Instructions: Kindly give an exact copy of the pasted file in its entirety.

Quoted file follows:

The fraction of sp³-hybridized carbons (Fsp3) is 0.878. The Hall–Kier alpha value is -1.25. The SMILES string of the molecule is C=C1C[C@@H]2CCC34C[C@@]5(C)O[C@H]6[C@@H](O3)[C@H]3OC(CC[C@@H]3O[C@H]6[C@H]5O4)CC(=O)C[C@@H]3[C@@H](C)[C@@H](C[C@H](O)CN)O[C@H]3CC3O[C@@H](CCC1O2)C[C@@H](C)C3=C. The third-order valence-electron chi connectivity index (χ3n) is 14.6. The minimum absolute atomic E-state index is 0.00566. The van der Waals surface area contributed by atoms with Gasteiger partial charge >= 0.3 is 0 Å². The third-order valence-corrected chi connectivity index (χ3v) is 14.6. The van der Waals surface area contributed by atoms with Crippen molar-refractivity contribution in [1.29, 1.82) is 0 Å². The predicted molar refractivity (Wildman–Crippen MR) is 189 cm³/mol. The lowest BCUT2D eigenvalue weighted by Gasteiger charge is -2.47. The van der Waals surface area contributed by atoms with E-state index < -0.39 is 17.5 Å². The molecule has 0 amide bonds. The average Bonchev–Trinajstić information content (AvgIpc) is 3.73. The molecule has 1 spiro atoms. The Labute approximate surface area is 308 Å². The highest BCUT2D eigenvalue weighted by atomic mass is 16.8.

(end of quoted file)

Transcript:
The fraction of sp³-hybridized carbons (Fsp3) is 0.878. The Hall–Kier alpha value is -1.25. The SMILES string of the molecule is C=C1C[C@@H]2CCC34C[C@@]5(C)O[C@H]6[C@@H](O3)[C@H]3OC(CC[C@@H]3O[C@H]6[C@H]5O4)CC(=O)C[C@@H]3[C@@H](C)[C@@H](C[C@H](O)CN)O[C@H]3CC3O[C@@H](CCC1O2)C[C@@H](C)C3=C. The third-order valence-electron chi connectivity index (χ3n) is 14.6. The minimum absolute atomic E-state index is 0.00566. The van der Waals surface area contributed by atoms with Gasteiger partial charge >= 0.3 is 0 Å². The third-order valence-corrected chi connectivity index (χ3v) is 14.6. The van der Waals surface area contributed by atoms with Crippen molar-refractivity contribution in [1.29, 1.82) is 0 Å². The predicted molar refractivity (Wildman–Crippen MR) is 189 cm³/mol. The lowest BCUT2D eigenvalue weighted by Gasteiger charge is -2.47. The van der Waals surface area contributed by atoms with E-state index < -0.39 is 17.5 Å². The molecule has 0 amide bonds. The average Bonchev–Trinajstić information content (AvgIpc) is 3.73. The molecule has 1 spiro atoms. The Labute approximate surface area is 308 Å². The highest BCUT2D eigenvalue weighted by atomic mass is 16.8.